Still on the way forward, she advised parents to teach children to practice and adhere to using toilet facilities at homes.
She advised the public to desist from the social norm that OD is easy and normal but rather focus on the dangers the practice pose on the lives of everyone especially young children and the aged.
“We must treat public built latrines like our own only then can we handle them well for sustainable usage”.
She charged all health professionals especially Public health nurses and environmental health and sanitation personnel in the region to take up the challenge and conduct massive public education and sensitization as well as periodic monitoring to ensure the region is declared Open defecation free.
She called on government and other benevolent organizations to support in building more toilets for second cycle institutions to ease the burden on the already few existing toilet facilities.
She suggested to custodial law makers to help in the fight against OD by integrating OD messages into already ritualized cultural practices. Such as, “No loo, no bride”.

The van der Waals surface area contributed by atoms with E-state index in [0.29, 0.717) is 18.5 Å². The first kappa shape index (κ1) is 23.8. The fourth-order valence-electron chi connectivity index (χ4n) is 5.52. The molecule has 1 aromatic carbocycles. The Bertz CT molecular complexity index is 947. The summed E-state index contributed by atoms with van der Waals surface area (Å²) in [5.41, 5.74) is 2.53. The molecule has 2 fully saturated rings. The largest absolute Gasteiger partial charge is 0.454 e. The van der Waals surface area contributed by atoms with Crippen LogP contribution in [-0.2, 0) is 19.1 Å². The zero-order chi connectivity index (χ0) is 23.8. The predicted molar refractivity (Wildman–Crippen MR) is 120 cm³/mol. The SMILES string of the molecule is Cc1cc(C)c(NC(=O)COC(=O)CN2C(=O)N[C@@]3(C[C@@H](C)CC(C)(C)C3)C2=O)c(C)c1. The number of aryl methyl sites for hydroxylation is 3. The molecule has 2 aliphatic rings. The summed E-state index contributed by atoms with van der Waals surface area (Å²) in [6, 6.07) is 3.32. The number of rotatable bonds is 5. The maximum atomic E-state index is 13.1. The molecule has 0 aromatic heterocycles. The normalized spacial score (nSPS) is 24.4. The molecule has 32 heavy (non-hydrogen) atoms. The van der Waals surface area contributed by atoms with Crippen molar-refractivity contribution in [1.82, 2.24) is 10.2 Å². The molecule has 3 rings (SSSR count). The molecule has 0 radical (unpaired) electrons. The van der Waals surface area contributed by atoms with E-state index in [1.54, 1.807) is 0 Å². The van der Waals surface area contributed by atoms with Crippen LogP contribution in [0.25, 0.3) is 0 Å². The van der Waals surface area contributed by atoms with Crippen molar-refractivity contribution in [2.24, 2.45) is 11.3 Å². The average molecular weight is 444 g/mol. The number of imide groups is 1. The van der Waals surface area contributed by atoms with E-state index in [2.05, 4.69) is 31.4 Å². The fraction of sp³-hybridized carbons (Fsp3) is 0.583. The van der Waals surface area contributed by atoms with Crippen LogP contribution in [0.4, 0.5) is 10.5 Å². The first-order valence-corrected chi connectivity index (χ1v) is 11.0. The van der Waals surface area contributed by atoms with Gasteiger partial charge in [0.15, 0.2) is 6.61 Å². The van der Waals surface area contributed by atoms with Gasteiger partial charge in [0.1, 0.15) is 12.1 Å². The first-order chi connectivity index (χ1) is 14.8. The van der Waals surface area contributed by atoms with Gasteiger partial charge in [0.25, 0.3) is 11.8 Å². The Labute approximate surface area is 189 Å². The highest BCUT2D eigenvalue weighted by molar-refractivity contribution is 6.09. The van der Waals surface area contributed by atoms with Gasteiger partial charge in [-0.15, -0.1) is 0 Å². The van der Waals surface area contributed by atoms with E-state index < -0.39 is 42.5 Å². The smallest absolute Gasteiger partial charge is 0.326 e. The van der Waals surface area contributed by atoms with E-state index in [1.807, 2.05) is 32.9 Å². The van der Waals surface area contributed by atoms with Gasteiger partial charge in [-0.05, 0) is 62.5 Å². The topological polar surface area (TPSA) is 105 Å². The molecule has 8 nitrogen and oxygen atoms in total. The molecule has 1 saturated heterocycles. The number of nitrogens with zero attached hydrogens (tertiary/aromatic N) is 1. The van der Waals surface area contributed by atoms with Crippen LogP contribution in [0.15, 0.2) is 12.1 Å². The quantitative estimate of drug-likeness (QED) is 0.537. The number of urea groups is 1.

She charged school authorities and other leaders of organizations to set up reminders and posts about OD to serve as warnings.
She also pleaded with students all over the country especially tertiary students to endeavour to leave a mark or impact on the lives of people through their project or thesis work.
She was worried that most students abandon the subjects or people understudied for their projects even after gathering useful information that can change their lives.
She encouraged her fellow students to share findings from their project or thesis to the right offices as this will go a long way to impact lives and cause positive changes.
By way of intensifying and practicing what she took the students through, she presented cleaning equipments and detergents to the school, received by the Assistant Headmaster.
The Assistant Headmaster, Mr Awasinab Stephen, thanked Miss Gifty Atampugbire for taking it upon herself to be an agent of change. He added that they will ensure what has happened today never dies off and asked that she visits again to see the change she’s fighting for.